All blood samples were collected in tubes containing 0.03 mmol EDTA. Samples were then centrifuged at 1,600 g for 20 min; plasma was separated and then stored at −80°C until later analysis. Plasma glucose (Glucose Oxidase; Thermo Fisher Scientific, Waltham, MA), fatty acid (HR Series NEFA; Wako Chemicals USA, Richmond, VA), and triacylglycerol (Triglyceride Reagent; Sigma Aldrich, St. Louis, MO) concentrations were measured by colorimetric assay. Plasma insulin concentration was measured by radioimmunoassay (Human Insulin-specific RIA; Millipore, Billerica, MA).
Muscle glycogen and triacylglycerol concentration.
Muscle biopsy samples were lyophilized at −60°C for 48 h, and aliquots were weighed to the nearest 0.1 mg. Muscle glycogen was determined from the measurement of glucose after acid hydrolysis as previously described (24). Briefly, samples were homogenized and then hydrolyzed in 2 N HCl and heated at 100°C for 2 h. Samples were then neutralized using 1 N NaOH to pH 6.5–7.5, and the free glucose concentration was determined fluorometrically. Intramyocellular triacylglycerol (IMTG) was measured from the liberation of free glycerol as previously described (10). Briefly, triacylglycerols were extracted from the dried muscle sample using a 2:1 chloroform:methanol solution and saponified in 4% ethanolic KOH. Free glycerol concentration was then determined fluorometrically.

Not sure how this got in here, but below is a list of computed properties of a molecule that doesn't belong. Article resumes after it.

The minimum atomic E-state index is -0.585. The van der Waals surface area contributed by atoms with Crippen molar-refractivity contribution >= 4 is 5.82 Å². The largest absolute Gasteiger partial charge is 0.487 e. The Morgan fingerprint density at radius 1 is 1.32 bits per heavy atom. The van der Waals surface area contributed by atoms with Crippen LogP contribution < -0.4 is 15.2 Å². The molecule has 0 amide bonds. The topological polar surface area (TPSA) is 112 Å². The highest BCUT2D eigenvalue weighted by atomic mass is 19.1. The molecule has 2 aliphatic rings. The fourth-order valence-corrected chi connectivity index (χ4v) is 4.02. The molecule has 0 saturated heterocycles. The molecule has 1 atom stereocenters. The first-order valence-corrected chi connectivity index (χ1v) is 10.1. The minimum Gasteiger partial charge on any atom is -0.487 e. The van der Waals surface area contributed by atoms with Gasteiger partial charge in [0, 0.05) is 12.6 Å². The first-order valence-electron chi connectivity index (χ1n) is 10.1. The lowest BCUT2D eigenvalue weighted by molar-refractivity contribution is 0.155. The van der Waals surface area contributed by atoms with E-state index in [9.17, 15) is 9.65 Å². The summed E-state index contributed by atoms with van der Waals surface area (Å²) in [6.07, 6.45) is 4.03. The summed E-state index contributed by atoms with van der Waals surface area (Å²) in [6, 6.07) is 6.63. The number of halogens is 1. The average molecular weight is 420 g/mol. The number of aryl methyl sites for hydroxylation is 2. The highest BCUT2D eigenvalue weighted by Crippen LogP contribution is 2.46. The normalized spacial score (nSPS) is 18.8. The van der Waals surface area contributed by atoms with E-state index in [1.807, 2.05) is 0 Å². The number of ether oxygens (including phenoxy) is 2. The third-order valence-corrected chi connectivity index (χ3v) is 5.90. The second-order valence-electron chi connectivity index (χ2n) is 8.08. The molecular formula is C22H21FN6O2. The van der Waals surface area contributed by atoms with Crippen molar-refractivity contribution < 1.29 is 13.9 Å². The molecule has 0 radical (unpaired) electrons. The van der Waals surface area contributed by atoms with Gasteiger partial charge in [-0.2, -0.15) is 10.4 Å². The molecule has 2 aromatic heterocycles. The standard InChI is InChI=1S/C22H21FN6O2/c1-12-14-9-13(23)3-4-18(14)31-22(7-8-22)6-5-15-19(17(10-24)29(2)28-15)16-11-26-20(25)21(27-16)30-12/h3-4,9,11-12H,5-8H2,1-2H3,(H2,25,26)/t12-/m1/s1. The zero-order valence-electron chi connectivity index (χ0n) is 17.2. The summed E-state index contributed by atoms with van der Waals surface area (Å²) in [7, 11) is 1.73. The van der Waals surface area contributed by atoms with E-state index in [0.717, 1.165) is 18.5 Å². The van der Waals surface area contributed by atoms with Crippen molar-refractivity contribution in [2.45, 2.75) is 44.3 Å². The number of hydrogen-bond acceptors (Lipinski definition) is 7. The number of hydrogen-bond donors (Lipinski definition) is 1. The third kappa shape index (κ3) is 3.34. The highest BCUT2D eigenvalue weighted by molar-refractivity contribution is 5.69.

Tracer enrichment in plasma palmitate and breath CO2.
The tracer-to-tracee ratio (TTR) for plasma palmitate was determined by gas chromatography-mass spectrometry (GC/MS; Agilent 5973Networks, Mass Selective Detector; Agilent Technologies, Palo Alto, CA). Briefly, proteins were precipitated from plasma samples with acetone, and hexane was used to extract plasma lipids. Fatty acids were converted to their methyl esters with iodomethane and isolated by using solid-phase extraction cartridges (Sigma Aldrich). After electron impact ionization, ions with mass-to-charge ratios 270.2 and 271.2 were selectively monitored on the GC/MS. The ratio of 13CO2 to 12CO2 in expired breath was determined by isotope ratio mass spectrometry (Finnigan MAT, Bremen, Germany). Briefly, water was removed from the sample via passage through a desiccant column. CO2 was then isolated, and the mass ratio of 13CO2 to 12CO2 (mass 45 to mass 44) was compared with a reference gas.
Energy expenditure and whole body fatty acid oxidation.
Resting metabolic rate (RMR) was calculated from resting V̇o2 and V̇co2 measurements using the Weir equation (21). To estimate total daily energy expenditure during CON (i.e., no exercise) we multiplied the RMR measured on day 1 by a “physical activity level” (PAL) factor of 1.4, which is representative of relatively sedentary individuals (3). To calculate total daily energy expenditure during the exercise trials, we added the energy expenditure measured during exercise to the estimated energy expenditure during the hours not exercising, which we estimated by multiplying RMR by a PAL value of 1.5 (a slightly higher PAL value was used during the exercise trials to capture the relatively small elevation in energy expenditure in the hours after exercise). Whole body fat/triacylglycerol oxidation (g/min) was calculated from V̇o2 and V̇co2 measurements using the equations of Frayn (9). Whole body fatty acid oxidation was calculated by dividing triacylglycerol oxidation by an estimated molecular weight of triacylglycerol (860 g/mol) and multiplying by 3.
Plasma glucose and insulin concentration measured during the IVGTT were used to calculate the insulin sensitivity index (Si), using the MINMOD Millennium computer analysis software (version 6.02) (2).